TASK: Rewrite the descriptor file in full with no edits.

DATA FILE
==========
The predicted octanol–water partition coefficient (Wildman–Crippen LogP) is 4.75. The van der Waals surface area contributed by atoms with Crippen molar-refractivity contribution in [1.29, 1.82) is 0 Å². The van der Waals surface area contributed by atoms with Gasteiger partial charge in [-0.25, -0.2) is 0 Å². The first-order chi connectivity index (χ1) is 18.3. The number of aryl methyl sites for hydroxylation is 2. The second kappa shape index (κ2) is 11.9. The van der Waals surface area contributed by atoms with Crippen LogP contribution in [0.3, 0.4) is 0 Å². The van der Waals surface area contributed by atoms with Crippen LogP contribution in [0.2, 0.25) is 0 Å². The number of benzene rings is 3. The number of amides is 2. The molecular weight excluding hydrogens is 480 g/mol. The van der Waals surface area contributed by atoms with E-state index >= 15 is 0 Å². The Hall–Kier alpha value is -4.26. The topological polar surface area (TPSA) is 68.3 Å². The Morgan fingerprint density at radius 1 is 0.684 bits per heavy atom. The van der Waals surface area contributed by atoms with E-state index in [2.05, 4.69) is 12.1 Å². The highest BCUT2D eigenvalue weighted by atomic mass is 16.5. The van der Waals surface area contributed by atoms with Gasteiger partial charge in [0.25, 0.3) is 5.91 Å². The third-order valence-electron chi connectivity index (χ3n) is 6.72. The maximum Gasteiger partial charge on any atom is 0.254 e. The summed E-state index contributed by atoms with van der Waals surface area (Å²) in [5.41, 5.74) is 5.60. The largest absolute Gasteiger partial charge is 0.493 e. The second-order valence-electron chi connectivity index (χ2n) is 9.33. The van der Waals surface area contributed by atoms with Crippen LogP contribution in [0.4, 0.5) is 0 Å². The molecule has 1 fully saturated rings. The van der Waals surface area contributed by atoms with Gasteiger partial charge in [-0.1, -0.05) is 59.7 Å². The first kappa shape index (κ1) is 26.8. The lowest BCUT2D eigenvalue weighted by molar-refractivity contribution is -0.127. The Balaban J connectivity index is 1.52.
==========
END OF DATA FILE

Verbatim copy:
The predicted octanol–water partition coefficient (Wildman–Crippen LogP) is 4.75. The van der Waals surface area contributed by atoms with Crippen molar-refractivity contribution in [1.29, 1.82) is 0 Å². The van der Waals surface area contributed by atoms with Gasteiger partial charge in [-0.25, -0.2) is 0 Å². The first-order chi connectivity index (χ1) is 18.3. The number of aryl methyl sites for hydroxylation is 2. The second kappa shape index (κ2) is 11.9. The van der Waals surface area contributed by atoms with Crippen LogP contribution in [0.3, 0.4) is 0 Å². The van der Waals surface area contributed by atoms with Crippen LogP contribution in [0.2, 0.25) is 0 Å². The number of benzene rings is 3. The number of amides is 2. The molecular weight excluding hydrogens is 480 g/mol. The van der Waals surface area contributed by atoms with E-state index >= 15 is 0 Å². The Hall–Kier alpha value is -4.26. The topological polar surface area (TPSA) is 68.3 Å². The Morgan fingerprint density at radius 1 is 0.684 bits per heavy atom. The van der Waals surface area contributed by atoms with E-state index in [2.05, 4.69) is 12.1 Å². The highest BCUT2D eigenvalue weighted by atomic mass is 16.5. The van der Waals surface area contributed by atoms with Gasteiger partial charge in [0.25, 0.3) is 5.91 Å². The third-order valence-electron chi connectivity index (χ3n) is 6.72. The maximum Gasteiger partial charge on any atom is 0.254 e. The summed E-state index contributed by atoms with van der Waals surface area (Å²) in [5.41, 5.74) is 5.60. The largest absolute Gasteiger partial charge is 0.493 e. The second-order valence-electron chi connectivity index (χ2n) is 9.33. The van der Waals surface area contributed by atoms with Crippen LogP contribution in [0.4, 0.5) is 0 Å². The molecule has 1 fully saturated rings. The van der Waals surface area contributed by atoms with Gasteiger partial charge in [-0.1, -0.05) is 59.7 Å². The first kappa shape index (κ1) is 26.8. The lowest BCUT2D eigenvalue weighted by molar-refractivity contribution is -0.127. The Balaban J connectivity index is 1.52.